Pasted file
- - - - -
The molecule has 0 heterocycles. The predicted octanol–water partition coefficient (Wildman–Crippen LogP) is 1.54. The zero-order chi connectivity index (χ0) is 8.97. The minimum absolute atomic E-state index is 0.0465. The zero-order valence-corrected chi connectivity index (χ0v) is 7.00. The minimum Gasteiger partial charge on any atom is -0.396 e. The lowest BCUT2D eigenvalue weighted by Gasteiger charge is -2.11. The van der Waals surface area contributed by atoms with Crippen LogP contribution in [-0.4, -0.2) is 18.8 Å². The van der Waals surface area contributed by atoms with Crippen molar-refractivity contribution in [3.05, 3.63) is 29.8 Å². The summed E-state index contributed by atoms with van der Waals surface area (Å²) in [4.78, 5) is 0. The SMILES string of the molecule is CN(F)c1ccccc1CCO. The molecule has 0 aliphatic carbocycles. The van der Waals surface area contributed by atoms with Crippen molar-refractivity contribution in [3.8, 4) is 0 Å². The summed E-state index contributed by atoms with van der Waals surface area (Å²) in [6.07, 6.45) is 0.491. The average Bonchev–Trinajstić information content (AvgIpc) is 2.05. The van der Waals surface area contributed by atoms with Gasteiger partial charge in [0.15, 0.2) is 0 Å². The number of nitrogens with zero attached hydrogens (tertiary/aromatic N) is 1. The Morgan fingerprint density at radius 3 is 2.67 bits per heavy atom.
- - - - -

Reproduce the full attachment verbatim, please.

The molecule has 0 heterocycles. The predicted octanol–water partition coefficient (Wildman–Crippen LogP) is 1.54. The zero-order chi connectivity index (χ0) is 8.97. The minimum absolute atomic E-state index is 0.0465. The zero-order valence-corrected chi connectivity index (χ0v) is 7.00. The minimum Gasteiger partial charge on any atom is -0.396 e. The lowest BCUT2D eigenvalue weighted by Gasteiger charge is -2.11. The van der Waals surface area contributed by atoms with Crippen LogP contribution in [-0.4, -0.2) is 18.8 Å². The van der Waals surface area contributed by atoms with Crippen molar-refractivity contribution in [3.05, 3.63) is 29.8 Å². The summed E-state index contributed by atoms with van der Waals surface area (Å²) in [4.78, 5) is 0. The SMILES string of the molecule is CN(F)c1ccccc1CCO. The molecule has 0 aliphatic carbocycles. The van der Waals surface area contributed by atoms with Crippen molar-refractivity contribution in [3.8, 4) is 0 Å². The summed E-state index contributed by atoms with van der Waals surface area (Å²) in [6.07, 6.45) is 0.491. The average Bonchev–Trinajstić information content (AvgIpc) is 2.05. The van der Waals surface area contributed by atoms with Gasteiger partial charge in [0.15, 0.2) is 0 Å². The number of nitrogens with zero attached hydrogens (tertiary/aromatic N) is 1. The Morgan fingerprint density at radius 3 is 2.67 bits per heavy atom.